In March 2001, American Banker declared anti-money laundering legislation — which would have placed a host of new requirements on banks — effectively dead for the year. But the bill became law seven months later, rolled up into the USA Patriot Act following the 9/11 attacks.

Sarbanes-Oxley requirements quickly followed the collapse of Enron and WorldCom, while the Consumer Financial Protection Bureau — an idea dismissed by bank lobbyists when Warren first suggested it in 2007 — became part of the 2010 Dodd-Frank law.

Another scandal may be all it takes for lawmakers to embrace the legislation from Brown and Vitter or float an alternative.

As if to prove how much the situation is shifting, the Senate approved a budget amendment late Friday that would require banks with more than $500 billion of assets to be taxed for any benefits they receive for being considered "too big to fail." The amendment is unlikely to survive in the long run, but it demonstrates that the tide is turning — and it will not take much to push it over the edge.

Scenario #3 — The Stealth Breakup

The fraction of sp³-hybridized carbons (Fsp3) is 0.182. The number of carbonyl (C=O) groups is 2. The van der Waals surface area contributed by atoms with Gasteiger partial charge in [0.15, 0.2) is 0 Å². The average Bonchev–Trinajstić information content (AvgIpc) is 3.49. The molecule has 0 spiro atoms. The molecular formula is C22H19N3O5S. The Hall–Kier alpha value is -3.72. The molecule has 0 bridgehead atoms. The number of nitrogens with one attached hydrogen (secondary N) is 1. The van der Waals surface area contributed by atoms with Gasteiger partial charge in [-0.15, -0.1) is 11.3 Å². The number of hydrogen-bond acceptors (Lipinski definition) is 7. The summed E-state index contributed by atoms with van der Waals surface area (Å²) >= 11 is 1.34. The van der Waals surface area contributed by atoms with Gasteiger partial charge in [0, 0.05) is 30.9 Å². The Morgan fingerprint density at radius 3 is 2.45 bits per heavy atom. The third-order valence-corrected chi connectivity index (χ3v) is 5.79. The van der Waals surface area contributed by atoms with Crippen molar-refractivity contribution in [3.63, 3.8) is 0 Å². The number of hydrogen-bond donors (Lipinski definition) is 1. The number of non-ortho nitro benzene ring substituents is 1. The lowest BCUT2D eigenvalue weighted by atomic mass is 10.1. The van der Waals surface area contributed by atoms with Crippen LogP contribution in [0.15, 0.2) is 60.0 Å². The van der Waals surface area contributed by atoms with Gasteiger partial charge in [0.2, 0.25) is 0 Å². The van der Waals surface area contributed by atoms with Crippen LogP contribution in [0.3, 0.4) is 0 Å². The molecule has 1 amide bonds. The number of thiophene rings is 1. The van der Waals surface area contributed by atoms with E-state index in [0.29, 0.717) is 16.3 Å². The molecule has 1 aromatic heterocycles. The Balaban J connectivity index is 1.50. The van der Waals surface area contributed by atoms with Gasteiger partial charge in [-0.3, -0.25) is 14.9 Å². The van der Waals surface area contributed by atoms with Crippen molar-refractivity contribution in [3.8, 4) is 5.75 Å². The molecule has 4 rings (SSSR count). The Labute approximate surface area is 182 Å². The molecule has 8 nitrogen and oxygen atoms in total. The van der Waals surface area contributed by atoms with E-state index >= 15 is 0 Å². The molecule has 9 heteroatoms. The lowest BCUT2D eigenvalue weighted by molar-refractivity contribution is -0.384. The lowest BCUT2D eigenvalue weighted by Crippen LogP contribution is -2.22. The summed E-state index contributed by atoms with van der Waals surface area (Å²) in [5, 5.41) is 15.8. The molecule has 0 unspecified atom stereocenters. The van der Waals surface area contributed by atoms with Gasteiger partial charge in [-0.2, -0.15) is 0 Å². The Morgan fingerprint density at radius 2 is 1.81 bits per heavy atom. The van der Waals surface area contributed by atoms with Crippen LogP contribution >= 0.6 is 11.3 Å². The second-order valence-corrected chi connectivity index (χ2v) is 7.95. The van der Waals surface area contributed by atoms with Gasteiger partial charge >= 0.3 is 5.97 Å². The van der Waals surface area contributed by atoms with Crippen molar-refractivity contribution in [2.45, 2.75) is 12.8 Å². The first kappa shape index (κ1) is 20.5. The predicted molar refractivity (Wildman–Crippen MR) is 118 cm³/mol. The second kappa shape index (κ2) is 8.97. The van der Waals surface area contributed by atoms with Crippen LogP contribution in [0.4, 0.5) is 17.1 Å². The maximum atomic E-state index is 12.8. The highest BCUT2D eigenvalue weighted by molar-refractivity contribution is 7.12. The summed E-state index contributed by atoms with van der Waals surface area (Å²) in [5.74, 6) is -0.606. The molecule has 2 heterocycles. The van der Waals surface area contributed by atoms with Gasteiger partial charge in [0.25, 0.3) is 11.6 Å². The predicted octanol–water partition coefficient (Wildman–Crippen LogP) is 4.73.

Federal Reserve Board Chairman Ben Bernanke made it very clear last week that regulators are focused on ending "too big to fail" and will not stop until it is gone for good.

After listing all the steps regulators are taking already — including higher capital standards, greater liquidity requirements and new "living wills" that detail how a firm could be unwound — Bernanke said if those failed, regulators would pursue other options.

"If we don't achieve the goal, I think, we'll have to do additional steps," he said. "It's not something we can just forget about."

Bankers got the message. Many already feel like regulators are squeezing them to death, burying them under an avalanche of never-ending regulations and compliance mandates. The CFPB alone has announced plans to examine credit card practices, banks' relationships with universities and oversight of auto dealer partnerships.

While the world focuses on the fate of legislation, regulators may slowly be forcing the very outcome that Brown and Vitter are seeking.

"I just think they will make it so damn hard, burdensome and expensive to be big, eventually some may decide it's not worth it," said one industry source, who spoke on condition of anonymity.

The public battle over "too big to fail" may even be helping regulators' private fight. As lawmakers continue to beat the drum for more punitive actions against the largest institutions, it makes it harder for bankers to push back, both legislatively and on the regulatory front. Stopping a bill may be relatively easy; but stopping regulators is much more difficult, particularly when the Dodd-Frank Act granted them sweeping new powers allowing them relative freedom to issue new mandates until "too big to fail" is a thing of the past.

Bankers might win the battle in Congress, yet lose the war.